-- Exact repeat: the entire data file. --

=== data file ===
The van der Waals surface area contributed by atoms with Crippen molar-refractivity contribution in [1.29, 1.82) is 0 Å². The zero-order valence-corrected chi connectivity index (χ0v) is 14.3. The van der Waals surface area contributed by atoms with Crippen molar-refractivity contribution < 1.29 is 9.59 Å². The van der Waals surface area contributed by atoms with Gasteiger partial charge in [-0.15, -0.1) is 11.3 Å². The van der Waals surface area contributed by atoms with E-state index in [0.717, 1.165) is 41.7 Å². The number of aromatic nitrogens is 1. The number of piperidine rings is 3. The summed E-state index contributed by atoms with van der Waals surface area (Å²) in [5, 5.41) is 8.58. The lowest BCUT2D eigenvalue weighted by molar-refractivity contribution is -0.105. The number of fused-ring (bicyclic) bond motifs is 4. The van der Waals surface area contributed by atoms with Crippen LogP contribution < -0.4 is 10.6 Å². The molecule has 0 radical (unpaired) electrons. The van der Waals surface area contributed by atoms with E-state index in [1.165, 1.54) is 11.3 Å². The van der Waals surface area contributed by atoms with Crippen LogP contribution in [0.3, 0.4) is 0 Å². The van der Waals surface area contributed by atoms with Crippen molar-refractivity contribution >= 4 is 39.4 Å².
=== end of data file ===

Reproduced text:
The van der Waals surface area contributed by atoms with Crippen molar-refractivity contribution in [1.29, 1.82) is 0 Å². The zero-order valence-corrected chi connectivity index (χ0v) is 14.3. The van der Waals surface area contributed by atoms with Crippen molar-refractivity contribution < 1.29 is 9.59 Å². The van der Waals surface area contributed by atoms with Gasteiger partial charge in [-0.15, -0.1) is 11.3 Å². The van der Waals surface area contributed by atoms with E-state index in [0.717, 1.165) is 41.7 Å². The number of aromatic nitrogens is 1. The number of piperidine rings is 3. The summed E-state index contributed by atoms with van der Waals surface area (Å²) in [5, 5.41) is 8.58. The lowest BCUT2D eigenvalue weighted by molar-refractivity contribution is -0.105. The number of fused-ring (bicyclic) bond motifs is 4. The van der Waals surface area contributed by atoms with Crippen LogP contribution < -0.4 is 10.6 Å². The molecule has 0 radical (unpaired) electrons. The van der Waals surface area contributed by atoms with E-state index in [1.165, 1.54) is 11.3 Å². The van der Waals surface area contributed by atoms with Crippen LogP contribution in [0.3, 0.4) is 0 Å². The van der Waals surface area contributed by atoms with Crippen molar-refractivity contribution >= 4 is 39.4 Å².